Driving down to Seattle from Vancouver for the Colorado-based jam band The String Cheese Incident’s outdoor concert didn’t show much promise weather wise; grey clouds stretched across the sky, pregnant with rain. It was chilly, and the crowd that was gathered at the Marymoor Amphitheatre dressed for a hot summer’s day. The stage, planted down in the middle of the park, was surrounded by the greenest grass and elongated trees strung with golden lights. As soon as you entered the grounds you could feel the energy; everyone had the biggest smiles on their faces as they eagerly waited for Cheese to get on the stage.
The show was scheduled from 6 to 10 pm, and without an opener booked, the crowd was hoping for a full 4 hours of Cheese. 6:30 rolls around, and the audience started to cheer. The eclectic group of fans that showed up ranged from tiny toddlers running around with little fairy wings and tails to some committed dead heads with crazy long beards that could only be grown with 75 years of life experience. As soon as The String Cheese Incident came onto the stage the sky suddenly opened up, revealing blue sky paired with the sun that shone down through the trees. The night was about to be filled with two sets of their trademark genre-blended progressive bluegrass and neo-psychedelia, and the crowd could not be more excited. The band wasted no time as soon as they stepped bare-foot onto the stage, opening up with “Can’t Stop Now” which made its way into “Born on the Wrong Planet,” a track off their 1996 debut album. This really got the crowd going; everyone was happily grooving on their blankets, feeling the energy that the band was giving out with each song. Next up was “Betray the Dark,” followed by “Honky Tonk Heroes,” and “So Far From Home.” The first set ended up closing with “Dirk” and for the closer, “Valley of the Jig.” The band walked off the stage and the crowd was still buzzing from their final song of set one.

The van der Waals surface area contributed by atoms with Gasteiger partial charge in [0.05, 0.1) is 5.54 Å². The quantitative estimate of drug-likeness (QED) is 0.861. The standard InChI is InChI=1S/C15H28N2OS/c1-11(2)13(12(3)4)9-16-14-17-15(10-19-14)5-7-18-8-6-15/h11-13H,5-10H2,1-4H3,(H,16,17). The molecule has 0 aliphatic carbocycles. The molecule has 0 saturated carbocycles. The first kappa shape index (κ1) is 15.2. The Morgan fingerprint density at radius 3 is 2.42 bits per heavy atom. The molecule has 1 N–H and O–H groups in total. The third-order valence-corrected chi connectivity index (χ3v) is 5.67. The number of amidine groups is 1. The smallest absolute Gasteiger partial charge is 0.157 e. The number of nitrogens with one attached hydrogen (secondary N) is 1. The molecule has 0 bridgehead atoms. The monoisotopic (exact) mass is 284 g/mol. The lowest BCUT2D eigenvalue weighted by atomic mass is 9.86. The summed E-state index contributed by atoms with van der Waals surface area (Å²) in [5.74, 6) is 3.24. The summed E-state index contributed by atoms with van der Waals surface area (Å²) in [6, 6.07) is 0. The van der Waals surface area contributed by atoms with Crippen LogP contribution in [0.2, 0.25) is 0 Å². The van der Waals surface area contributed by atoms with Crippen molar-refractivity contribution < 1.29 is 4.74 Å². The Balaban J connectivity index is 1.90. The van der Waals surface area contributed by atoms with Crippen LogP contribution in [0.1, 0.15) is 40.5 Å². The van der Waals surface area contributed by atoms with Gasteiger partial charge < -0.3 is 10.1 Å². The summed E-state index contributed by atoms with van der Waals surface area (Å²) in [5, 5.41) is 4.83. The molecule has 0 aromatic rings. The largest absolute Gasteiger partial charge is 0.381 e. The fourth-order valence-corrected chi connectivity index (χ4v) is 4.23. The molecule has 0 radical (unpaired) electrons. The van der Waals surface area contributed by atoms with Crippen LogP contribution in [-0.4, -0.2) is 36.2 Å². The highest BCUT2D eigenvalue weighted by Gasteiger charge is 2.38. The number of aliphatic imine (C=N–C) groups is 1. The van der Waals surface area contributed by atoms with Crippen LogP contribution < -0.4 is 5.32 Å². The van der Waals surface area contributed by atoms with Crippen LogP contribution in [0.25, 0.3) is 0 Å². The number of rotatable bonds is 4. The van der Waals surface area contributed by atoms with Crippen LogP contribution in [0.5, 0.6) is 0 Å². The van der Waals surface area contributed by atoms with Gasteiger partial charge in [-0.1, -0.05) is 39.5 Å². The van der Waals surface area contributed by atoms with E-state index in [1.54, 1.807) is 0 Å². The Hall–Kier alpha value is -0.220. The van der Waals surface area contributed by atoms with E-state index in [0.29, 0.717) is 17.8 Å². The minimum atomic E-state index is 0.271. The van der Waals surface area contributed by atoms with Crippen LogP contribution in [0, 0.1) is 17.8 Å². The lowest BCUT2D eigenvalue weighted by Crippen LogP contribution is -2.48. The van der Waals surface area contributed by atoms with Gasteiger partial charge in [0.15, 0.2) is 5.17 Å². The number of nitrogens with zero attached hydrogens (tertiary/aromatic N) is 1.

The set break felt like it lasted ages; everyone was anxiously waiting for the band to return, wondering what songs they would throw at them next. The evening was upon us, and the sun began to slowly set. Finally, SCI returned on stage, ready to tackle their last set. They opened up with a funky “You’ve Got the World” which really got the crowd grooving, then transitioned to “Mess Brown’s Teahouse” > “Dudley’s Kitchen.” The electro-funk became prevalent when SCI came down with a wicked “Joyful Sound,” with some thick and heavy underlying electronic effects thrown into the mix. The nighttime grabbed hold as “Sand Dollar” was accompanied by a beautiful deep blue lightshow, fascinating the crowd. “Let’s Go Outside” followed by “Just One Story” brought an epic set two to a close. Cheese left the crowd wanting more, and that’s exactly what they got. The band returned and dropped into “Down a River” and closed the show with a cheesy cover of Jimi Hendrix’s “Voodoo Child.” Although the audience would have gladly listened to many more hours of Cheese, the show had wrapped up and the band was onto their next adventure
One of the best things about Cheese is the sheer amount of positivity their music emanates. It is impossible to immerse yourself into one of their shows without having the biggest smile stretched across your face. How they harness this incredible energy, I couldn’t tell you. What I do know is that it’s unlike any other band, and it’s a magical thing.